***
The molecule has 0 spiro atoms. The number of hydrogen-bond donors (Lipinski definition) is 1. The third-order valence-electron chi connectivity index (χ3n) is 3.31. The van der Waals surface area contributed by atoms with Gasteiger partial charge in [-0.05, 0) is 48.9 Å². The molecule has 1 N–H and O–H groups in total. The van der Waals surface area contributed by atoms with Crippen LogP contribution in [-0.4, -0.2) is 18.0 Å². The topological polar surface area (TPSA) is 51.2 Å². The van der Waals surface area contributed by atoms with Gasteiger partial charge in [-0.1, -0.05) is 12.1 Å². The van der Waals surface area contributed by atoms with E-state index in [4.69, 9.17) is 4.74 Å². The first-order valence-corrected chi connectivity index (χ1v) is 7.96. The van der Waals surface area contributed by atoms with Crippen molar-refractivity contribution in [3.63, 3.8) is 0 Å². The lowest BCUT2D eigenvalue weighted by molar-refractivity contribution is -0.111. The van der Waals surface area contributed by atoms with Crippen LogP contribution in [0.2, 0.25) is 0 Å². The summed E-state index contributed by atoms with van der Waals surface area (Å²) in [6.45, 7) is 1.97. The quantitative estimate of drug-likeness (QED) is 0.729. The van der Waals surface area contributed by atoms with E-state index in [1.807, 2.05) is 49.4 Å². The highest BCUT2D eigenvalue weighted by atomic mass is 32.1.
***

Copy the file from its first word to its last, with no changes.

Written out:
The molecule has 0 spiro atoms. The number of hydrogen-bond donors (Lipinski definition) is 1. The third-order valence-electron chi connectivity index (χ3n) is 3.31. The van der Waals surface area contributed by atoms with Gasteiger partial charge in [-0.05, 0) is 48.9 Å². The molecule has 1 N–H and O–H groups in total. The van der Waals surface area contributed by atoms with Crippen LogP contribution in [-0.4, -0.2) is 18.0 Å². The topological polar surface area (TPSA) is 51.2 Å². The van der Waals surface area contributed by atoms with Gasteiger partial charge in [-0.1, -0.05) is 12.1 Å². The van der Waals surface area contributed by atoms with E-state index in [4.69, 9.17) is 4.74 Å². The first-order valence-corrected chi connectivity index (χ1v) is 7.96. The van der Waals surface area contributed by atoms with Crippen molar-refractivity contribution in [3.63, 3.8) is 0 Å². The lowest BCUT2D eigenvalue weighted by molar-refractivity contribution is -0.111. The van der Waals surface area contributed by atoms with Crippen LogP contribution in [0.2, 0.25) is 0 Å². The summed E-state index contributed by atoms with van der Waals surface area (Å²) in [6.45, 7) is 1.97. The quantitative estimate of drug-likeness (QED) is 0.729. The van der Waals surface area contributed by atoms with E-state index in [1.807, 2.05) is 49.4 Å². The highest BCUT2D eigenvalue weighted by atomic mass is 32.1.